Over my tenure as a “computer guy” I’ve been asked to “fix” a computer countless times. I remember it started out as “my computer won’t print” or “the screen went blank”, but lately I’ve heard a different phrase… “the internet is down!” While this may be true, it is also proving to be safer. Recently I’ve helped family, friends, clients, etc. to get rid of Antivirus spoofs, or fake programs that look legitimate, but in reality are a virus, a phishing scam, or worse!
It starts with an unknown website or email attachment (I even saw one come in from an internet ad!) which puts the virus on your computer. From there, it quietly works its way into the computer disabling the “easy way” for me to fix it, then finally pops up a window saying “You are infected!” The popup looks like a windows program and most of the time doesn’t have a brand name so it just says “Antivirus 2009” etc. If I’m lucky, I get a call when they see this screen. Most of the time, I’m not that lucky…
Should you let it scan your computer, it starts listing important files as infected and says that you can pay some amount to buy the program and it will clean the viruses for you. At which point they ask you for a credit card number, and then you are toast! It was all a ploy to steal your credit card & identity to do who knows what with them!
Granted there are fixes, patches, and repair tools to these problems. However, these attacks are better off being prevented than treated, and all it takes is an antivirus and/or antispyware program, some are even FREE.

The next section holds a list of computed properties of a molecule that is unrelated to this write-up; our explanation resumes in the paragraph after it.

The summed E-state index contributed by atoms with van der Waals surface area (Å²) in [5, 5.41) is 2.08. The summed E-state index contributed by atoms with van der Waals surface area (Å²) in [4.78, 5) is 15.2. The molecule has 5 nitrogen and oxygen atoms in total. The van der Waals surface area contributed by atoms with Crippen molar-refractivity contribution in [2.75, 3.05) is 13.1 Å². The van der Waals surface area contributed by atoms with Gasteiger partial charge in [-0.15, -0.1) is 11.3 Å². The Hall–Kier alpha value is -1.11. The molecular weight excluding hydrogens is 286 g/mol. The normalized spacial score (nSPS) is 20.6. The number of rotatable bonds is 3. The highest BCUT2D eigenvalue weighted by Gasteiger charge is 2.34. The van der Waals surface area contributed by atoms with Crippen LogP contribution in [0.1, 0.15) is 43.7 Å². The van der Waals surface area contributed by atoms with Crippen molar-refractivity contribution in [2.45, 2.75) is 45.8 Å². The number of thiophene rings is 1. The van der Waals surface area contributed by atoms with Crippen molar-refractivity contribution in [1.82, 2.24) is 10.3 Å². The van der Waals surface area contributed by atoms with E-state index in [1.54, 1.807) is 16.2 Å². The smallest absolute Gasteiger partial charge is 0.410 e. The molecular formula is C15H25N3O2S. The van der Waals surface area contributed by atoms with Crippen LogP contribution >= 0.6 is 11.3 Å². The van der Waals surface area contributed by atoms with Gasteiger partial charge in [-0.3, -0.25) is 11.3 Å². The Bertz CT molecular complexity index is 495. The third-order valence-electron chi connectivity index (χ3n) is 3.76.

So why hasn’t every computer user without antivirus downloaded the free antivirus tool? Because the average user doesn’t think that they will get a virus, which is the same as the average biker not wearing a helmet because they don’t think they’ll crash.
We are not as safe on the internet as we think we are!
Case in Point: AT&T had a glitch the other day where a customer was on their phone going to Facebook to login, and they were automatically logged in…TO SOMEONE ELSE’S ACCOUNT! Apparently, the servers were confused on who was who, and it sent the wrong information to the wrong phone. I don’t think anyone is to blame, but this just proves that what you think is safe isn’t really safe. (Read the AP story here.)
What you think is private isn’t really private. You can put the pictures of you partying on MySpace, but just remember that a court order will put those pictures in the hands of the prosecutor. If you don’t believe me, read here.
Now an antivirus/antispyware program won’t prevent the outcomes of the past two points, but that doesn’t mean you shouldn’t protect your computer. Without these programs, anyone could take over your phone and make calls or hack into your personal computer and download your pictures. If you buy a brand new 65″ Plasma TV, you’d get the protection plan. Even if it’s free, you’d still want it. So protect your computer!